Josie Berg-Hammond

Josie Berg-Hammond, 24, suffered an ACL tear when she was 11, and corrective surgery was delayed for two years because she was still growing. Berg-Hammond, who says her knee still hurts every day, does yoga in her Logan Square apartment in Chicago on Aug. 14. (Scott Strazzante/Tribune Photo)

Eleven-year-old Josie Berg-Hammond was running sideways in gym class when her right knee popped and buckled. She had torn a ligament, but surgery was delayed for two years because she was still growing.

As the preteen waited for the operation on her anterior cruciate ligament, or ACL, she was encouraged to remain active. But her unstable knee kept giving out. Now, more than a decade after surgery, Berg-Hammond says she has constant pain in her knee.

"It hurts to walk and to do any sort of physical activity," said Berg-Hammond, 24, of Chicago, who never dreamed her childhood mishap might have lifelong consequences.

Once considered an adult injury, ACL tears are occurring more often in the legs of elementary and middle school-age children, orthopedic specialists report. The increase, which stems in part from better diagnostic tools and a dramatic increase in children playing competitive, organized sports, has created a vexing problem: What's the best way to fix it?

For years doctors have advised delaying surgery until the bones are done growing, usually around age 14 for girls and 16 for boys. In the meantime, children were prescribed physical therapy and encouraged to remain active while using a knee brace, with the exception of cutting, pivoting and contact sports.

But postponing surgery hasn't worked very well, in part because it's difficult to keep children from further damaging the knee while they wait — in some cases for years. Athletic youngsters often must stop playing sports they love, a loss that can lead to depression and affect a child's identity and friendships.

"It's very difficult to have a condition where there isn't a clear, favored treatment," said Dr. Mininder Kocher, associate director of the division of sports medicine at Boston Children's Hospital and one of the country's busiest pediatric ACL surgeons. "The kids who tear them young are good athletes; they were strong enough or had good enough technique to generate that force in the knee."

Kocher, also a professor of orthopedic surgery at Harvard Medical School, has helped pioneer novel surgeries for children that bypass the growing areas of the leg bones or are designed to minimize damage to the area. Though Kocher's published data show low failure rates among his young patients, nobody knows what the long-term outcomes will be.

The ACL, which connects the thigh bones and shinbones inside the knee joint, is a crucial stabilizer during sports like basketball, football, soccer and lacrosse. Its job is to protect the knee from shifting, rotating and hyperextending as an athlete runs, jumps or lands. An easy way to tear the ligament involves simultaneously decelerating and twisting.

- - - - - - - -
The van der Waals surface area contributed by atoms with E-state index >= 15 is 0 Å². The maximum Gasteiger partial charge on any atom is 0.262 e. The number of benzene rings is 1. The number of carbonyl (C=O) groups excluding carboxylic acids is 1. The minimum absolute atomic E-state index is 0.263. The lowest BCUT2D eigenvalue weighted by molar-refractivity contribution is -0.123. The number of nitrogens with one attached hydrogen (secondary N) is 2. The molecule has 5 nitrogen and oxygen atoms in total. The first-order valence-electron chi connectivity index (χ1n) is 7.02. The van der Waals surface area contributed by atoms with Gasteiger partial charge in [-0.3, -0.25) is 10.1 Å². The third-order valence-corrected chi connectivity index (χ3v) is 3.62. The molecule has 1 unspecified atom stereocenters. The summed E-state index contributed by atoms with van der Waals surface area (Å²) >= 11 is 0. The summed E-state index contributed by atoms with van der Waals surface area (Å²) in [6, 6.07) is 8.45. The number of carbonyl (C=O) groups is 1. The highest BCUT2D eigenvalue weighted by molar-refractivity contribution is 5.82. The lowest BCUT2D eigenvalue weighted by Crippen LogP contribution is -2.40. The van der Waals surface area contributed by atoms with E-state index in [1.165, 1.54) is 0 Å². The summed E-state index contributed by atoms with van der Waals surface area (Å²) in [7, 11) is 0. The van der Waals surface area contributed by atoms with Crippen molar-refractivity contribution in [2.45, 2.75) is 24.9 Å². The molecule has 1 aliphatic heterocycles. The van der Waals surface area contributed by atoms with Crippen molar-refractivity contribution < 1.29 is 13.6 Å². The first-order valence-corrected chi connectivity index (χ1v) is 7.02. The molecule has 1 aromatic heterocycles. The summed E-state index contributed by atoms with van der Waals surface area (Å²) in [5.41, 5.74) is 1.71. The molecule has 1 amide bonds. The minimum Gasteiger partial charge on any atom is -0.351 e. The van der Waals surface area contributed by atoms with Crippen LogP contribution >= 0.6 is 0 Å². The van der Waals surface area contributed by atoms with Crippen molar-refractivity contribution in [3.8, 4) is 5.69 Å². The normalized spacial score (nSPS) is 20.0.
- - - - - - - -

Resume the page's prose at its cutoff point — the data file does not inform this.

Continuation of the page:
In adults, surgery isn't always necessary, especially for those with sedentary lifestyles. Though skiing and soccer might be out, it's possible to walk, run and even play tennis with a fully torn ACL.

Risks are higher for children because it's hard to get them to modify their activity. A study published last year in The American Journal of Sports Medicine found that young athletes who delay surgery five months or more have a higher chance of suffering a secondary knee injury. Waiting can lead to progressive damage to other parts of the knee, including the meniscus and cartilage, multiple studies show.

"It's almost like having a ticking time bomb in the child's knee," Kocher said. "The damage can happen in free play or recess, not just travel soccer."

When 12-year-old Hugh Besl of Cincinnati suffered an ACL tear during a lacrosse game in April, multiple doctors recommended intense rehab with the hope of stabilizing the knee. If that didn't work, then surgery might be an option, the family was told.

As time went on, however, and Hugh's knee remained unstable, the Besls opted for surgery at Boston Children's Hospital with Kocher, who operated Aug. 9. The decision was based on what might be best for Hugh in the long run, said his mother, Anne.

"At first you think, wow, he can't play sports," she said. "Then you think, wow, he's 12 and already hurt something major. What will he be like when he's 30?"

Added Hugh, who loves soccer, baseball, lacrosse, snowboarding and basketball: "I really just want to be able to play outside with my friends."

Though official statistics are scarce, orthopedic specialists estimate that thousands of children and teens are tearing their ACLs each year. Researchers at Children's Hospital of Philadelphia found a 400 percent increase in youth ACL injuries over the last decade, according to findings presented at the American Academy of Pediatrics 2011 annual meeting. Girls have up to eight times the risk of an ACL tear as boys, though no one knows exactly why.

Traditional surgery on the ACL requires tunneling into parts of the leg bone. In children, these areas are still growing; the drilling can risk stunting development or creating deformities that are difficult to correct.

As a result, some physicians still tell parents it's better to wait. Orthopedic surgeon Victor Romano of West Suburban Medical Center in Oak Park encourages children to be as active as possible between the injury and surgery, as long as the sports don't require pivoting and cutting.

"I give them a brace, and if the knee feels safe and doesn't give out, I'll let them play," said Romano, the team doctor for Fenwick High School and Dominican University.